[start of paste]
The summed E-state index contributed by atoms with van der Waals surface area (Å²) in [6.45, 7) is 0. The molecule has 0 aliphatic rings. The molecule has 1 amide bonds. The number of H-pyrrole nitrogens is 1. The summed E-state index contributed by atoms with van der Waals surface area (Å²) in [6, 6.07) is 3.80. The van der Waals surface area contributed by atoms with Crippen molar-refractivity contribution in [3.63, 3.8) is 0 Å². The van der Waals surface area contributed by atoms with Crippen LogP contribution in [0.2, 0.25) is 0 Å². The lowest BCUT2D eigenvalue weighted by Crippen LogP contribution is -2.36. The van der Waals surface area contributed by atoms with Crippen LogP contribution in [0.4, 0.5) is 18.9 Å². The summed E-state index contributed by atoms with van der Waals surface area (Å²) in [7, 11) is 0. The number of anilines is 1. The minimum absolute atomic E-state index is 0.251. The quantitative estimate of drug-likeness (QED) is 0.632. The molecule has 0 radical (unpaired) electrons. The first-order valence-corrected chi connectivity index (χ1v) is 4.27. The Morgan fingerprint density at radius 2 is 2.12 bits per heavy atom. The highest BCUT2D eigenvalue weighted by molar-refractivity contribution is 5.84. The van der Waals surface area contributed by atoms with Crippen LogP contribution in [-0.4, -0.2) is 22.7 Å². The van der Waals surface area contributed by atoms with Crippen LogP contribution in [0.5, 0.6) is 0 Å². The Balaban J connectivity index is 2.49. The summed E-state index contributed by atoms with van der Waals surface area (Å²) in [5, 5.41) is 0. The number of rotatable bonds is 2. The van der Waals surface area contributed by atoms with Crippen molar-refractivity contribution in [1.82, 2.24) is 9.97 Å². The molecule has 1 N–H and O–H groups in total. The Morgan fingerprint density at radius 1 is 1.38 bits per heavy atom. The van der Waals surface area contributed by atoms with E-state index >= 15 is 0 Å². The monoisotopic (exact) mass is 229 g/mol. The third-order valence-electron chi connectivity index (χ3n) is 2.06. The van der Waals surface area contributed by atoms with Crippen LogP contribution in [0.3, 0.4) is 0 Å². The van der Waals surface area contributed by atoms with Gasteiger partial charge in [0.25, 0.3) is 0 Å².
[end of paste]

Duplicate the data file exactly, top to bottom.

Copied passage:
The summed E-state index contributed by atoms with van der Waals surface area (Å²) in [6.45, 7) is 0. The molecule has 0 aliphatic rings. The molecule has 1 amide bonds. The number of H-pyrrole nitrogens is 1. The summed E-state index contributed by atoms with van der Waals surface area (Å²) in [6, 6.07) is 3.80. The van der Waals surface area contributed by atoms with Crippen molar-refractivity contribution in [3.63, 3.8) is 0 Å². The van der Waals surface area contributed by atoms with Crippen LogP contribution in [0.2, 0.25) is 0 Å². The lowest BCUT2D eigenvalue weighted by Crippen LogP contribution is -2.36. The van der Waals surface area contributed by atoms with Crippen LogP contribution in [0.4, 0.5) is 18.9 Å². The summed E-state index contributed by atoms with van der Waals surface area (Å²) in [7, 11) is 0. The number of anilines is 1. The minimum absolute atomic E-state index is 0.251. The quantitative estimate of drug-likeness (QED) is 0.632. The molecule has 0 radical (unpaired) electrons. The first-order valence-corrected chi connectivity index (χ1v) is 4.27. The Morgan fingerprint density at radius 2 is 2.12 bits per heavy atom. The highest BCUT2D eigenvalue weighted by molar-refractivity contribution is 5.84. The van der Waals surface area contributed by atoms with Crippen LogP contribution in [-0.4, -0.2) is 22.7 Å². The van der Waals surface area contributed by atoms with Crippen LogP contribution in [0.5, 0.6) is 0 Å². The Balaban J connectivity index is 2.49. The summed E-state index contributed by atoms with van der Waals surface area (Å²) in [5, 5.41) is 0. The number of rotatable bonds is 2. The van der Waals surface area contributed by atoms with Crippen molar-refractivity contribution in [1.82, 2.24) is 9.97 Å². The molecule has 1 N–H and O–H groups in total. The Morgan fingerprint density at radius 1 is 1.38 bits per heavy atom. The van der Waals surface area contributed by atoms with E-state index >= 15 is 0 Å². The monoisotopic (exact) mass is 229 g/mol. The third-order valence-electron chi connectivity index (χ3n) is 2.06. The van der Waals surface area contributed by atoms with Crippen LogP contribution in [0.3, 0.4) is 0 Å². The van der Waals surface area contributed by atoms with Gasteiger partial charge in [0.25, 0.3) is 0 Å².